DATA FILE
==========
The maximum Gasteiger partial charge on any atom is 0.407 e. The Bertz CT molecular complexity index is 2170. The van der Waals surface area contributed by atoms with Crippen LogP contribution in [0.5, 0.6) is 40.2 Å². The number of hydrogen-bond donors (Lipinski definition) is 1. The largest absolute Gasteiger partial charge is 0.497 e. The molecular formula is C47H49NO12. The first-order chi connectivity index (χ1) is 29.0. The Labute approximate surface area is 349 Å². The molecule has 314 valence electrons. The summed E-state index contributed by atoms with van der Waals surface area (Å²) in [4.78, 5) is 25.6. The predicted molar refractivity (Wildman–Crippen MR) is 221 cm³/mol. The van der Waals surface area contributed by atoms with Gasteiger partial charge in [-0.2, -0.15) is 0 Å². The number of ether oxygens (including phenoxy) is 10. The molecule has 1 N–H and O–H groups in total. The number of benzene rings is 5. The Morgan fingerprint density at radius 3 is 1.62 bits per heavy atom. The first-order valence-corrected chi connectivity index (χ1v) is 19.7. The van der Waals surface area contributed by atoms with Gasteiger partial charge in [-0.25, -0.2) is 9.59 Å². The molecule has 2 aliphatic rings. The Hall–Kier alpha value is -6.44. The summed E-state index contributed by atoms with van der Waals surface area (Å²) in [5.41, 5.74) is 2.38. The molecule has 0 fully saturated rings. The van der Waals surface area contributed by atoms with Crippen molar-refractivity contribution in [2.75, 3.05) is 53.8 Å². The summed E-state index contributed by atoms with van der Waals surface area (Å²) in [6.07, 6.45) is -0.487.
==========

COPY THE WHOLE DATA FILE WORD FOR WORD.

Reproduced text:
The maximum Gasteiger partial charge on any atom is 0.407 e. The Bertz CT molecular complexity index is 2170. The van der Waals surface area contributed by atoms with Crippen LogP contribution in [0.5, 0.6) is 40.2 Å². The number of hydrogen-bond donors (Lipinski definition) is 1. The largest absolute Gasteiger partial charge is 0.497 e. The molecular formula is C47H49NO12. The first-order chi connectivity index (χ1) is 29.0. The Labute approximate surface area is 349 Å². The molecule has 314 valence electrons. The summed E-state index contributed by atoms with van der Waals surface area (Å²) in [4.78, 5) is 25.6. The predicted molar refractivity (Wildman–Crippen MR) is 221 cm³/mol. The van der Waals surface area contributed by atoms with Gasteiger partial charge in [-0.2, -0.15) is 0 Å². The number of ether oxygens (including phenoxy) is 10. The molecule has 1 N–H and O–H groups in total. The number of benzene rings is 5. The Morgan fingerprint density at radius 3 is 1.62 bits per heavy atom. The first-order valence-corrected chi connectivity index (χ1v) is 19.7. The van der Waals surface area contributed by atoms with Gasteiger partial charge in [-0.25, -0.2) is 9.59 Å². The molecule has 2 aliphatic rings. The Hall–Kier alpha value is -6.44. The summed E-state index contributed by atoms with van der Waals surface area (Å²) in [5.41, 5.74) is 2.38. The molecule has 0 fully saturated rings. The van der Waals surface area contributed by atoms with Crippen molar-refractivity contribution in [2.75, 3.05) is 53.8 Å². The summed E-state index contributed by atoms with van der Waals surface area (Å²) in [6.07, 6.45) is -0.487.